Just last week, the [article id="1626510"]editor-in-chief of the gay magazine Out[/article] was lamenting that [artist id="3188063"]Adam Lambert[/artist]'s handlers were allegedly trying to ease the out-and-proud singer back into the closet a bit. While Lambert told the gay magazine to chill, he seemed intent on sending a strong message on Sunday night with his [article id="1626841"]pan-sexually charged performance[/article] of the title track from his debut album, For Your Entertainment.
In addition to dragging a female dancer around by the ankles, pushing a male dancer's head into his crotch and simulating oral sex, walking a pair of male hoofers around like dogs on a leash, and furiously thrusting his hips at every opportunity, Lambert took a moment mid-song to fervently make out with (an allegedly straight) male keyboard player. After the jaw-dropping performance, Lambert told CNN that the forceful smooch was "in the moment" and was not a planned part of his routine.
Appearing to preemptively strike back at anyone who took issue with the S&M-heavy imagery of the night-closing routine for its risqué nature, Lambert said those who object are engaging in "a form of discrimination and a double standard," considering that for decades, "women performers have been pushing the envelope."
Lambert repeated that double-standard line of reasoning with Rolling Stone backstage after the show, telling the mag, "Female performers have been doing this for years — pushing the envelope about sexuality — and the minute a man does it, everybody freaks out. We're in 2009 — it's time to take risks, be a little more brave, time to open people's eyes and if it offends them, then maybe I'm not for them. My goal was not to piss people off, it was to promote freedom of expression and artistic freedom."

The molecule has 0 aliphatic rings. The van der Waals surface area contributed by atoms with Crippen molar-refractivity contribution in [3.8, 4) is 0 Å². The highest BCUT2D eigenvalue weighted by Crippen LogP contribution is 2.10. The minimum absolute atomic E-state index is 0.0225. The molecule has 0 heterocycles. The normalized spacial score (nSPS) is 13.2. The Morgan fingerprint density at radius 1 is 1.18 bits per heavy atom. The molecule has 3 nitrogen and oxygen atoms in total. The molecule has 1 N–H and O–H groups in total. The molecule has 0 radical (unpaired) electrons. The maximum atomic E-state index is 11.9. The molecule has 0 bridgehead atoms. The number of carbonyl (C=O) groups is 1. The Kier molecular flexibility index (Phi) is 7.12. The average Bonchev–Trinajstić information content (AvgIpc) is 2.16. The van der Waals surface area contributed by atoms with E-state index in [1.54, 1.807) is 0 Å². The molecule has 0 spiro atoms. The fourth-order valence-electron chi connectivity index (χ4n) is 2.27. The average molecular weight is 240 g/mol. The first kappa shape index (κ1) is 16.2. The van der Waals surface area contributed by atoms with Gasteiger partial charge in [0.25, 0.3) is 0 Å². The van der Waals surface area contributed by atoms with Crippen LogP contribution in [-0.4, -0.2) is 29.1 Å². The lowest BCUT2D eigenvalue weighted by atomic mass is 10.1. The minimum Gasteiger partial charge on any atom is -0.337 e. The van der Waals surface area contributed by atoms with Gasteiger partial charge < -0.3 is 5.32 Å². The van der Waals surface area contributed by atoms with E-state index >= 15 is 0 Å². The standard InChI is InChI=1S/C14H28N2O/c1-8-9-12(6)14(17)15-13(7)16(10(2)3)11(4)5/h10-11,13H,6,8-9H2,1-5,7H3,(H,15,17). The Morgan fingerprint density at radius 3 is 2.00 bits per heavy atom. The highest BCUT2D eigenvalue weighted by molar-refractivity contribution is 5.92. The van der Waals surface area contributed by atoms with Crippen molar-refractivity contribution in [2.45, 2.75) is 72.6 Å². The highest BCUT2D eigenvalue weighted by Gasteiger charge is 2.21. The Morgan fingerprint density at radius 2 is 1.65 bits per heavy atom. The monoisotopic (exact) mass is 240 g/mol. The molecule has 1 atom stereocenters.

The singer, whose glam pop/rock debut was released on Monday (November 23), lamented that when Madonna and Britney Spears smooched at the 2003 MTV Video Music Awards, it was not censored, though it did take place on a cable network, not on a prime-time network television broadcast.
The West Coast broadcast of the show reportedly kept the kiss with the keyboardist in but cut out the simulated oral sex. Critical reaction to Lambert's performance was decidedly mixed, with some applauding his audaciousness and more questioning the over-the-top nature of what Entertainment Weekly described as a bit that "emphasized shock-and-awe imagery over his standard-operating vocal excellence."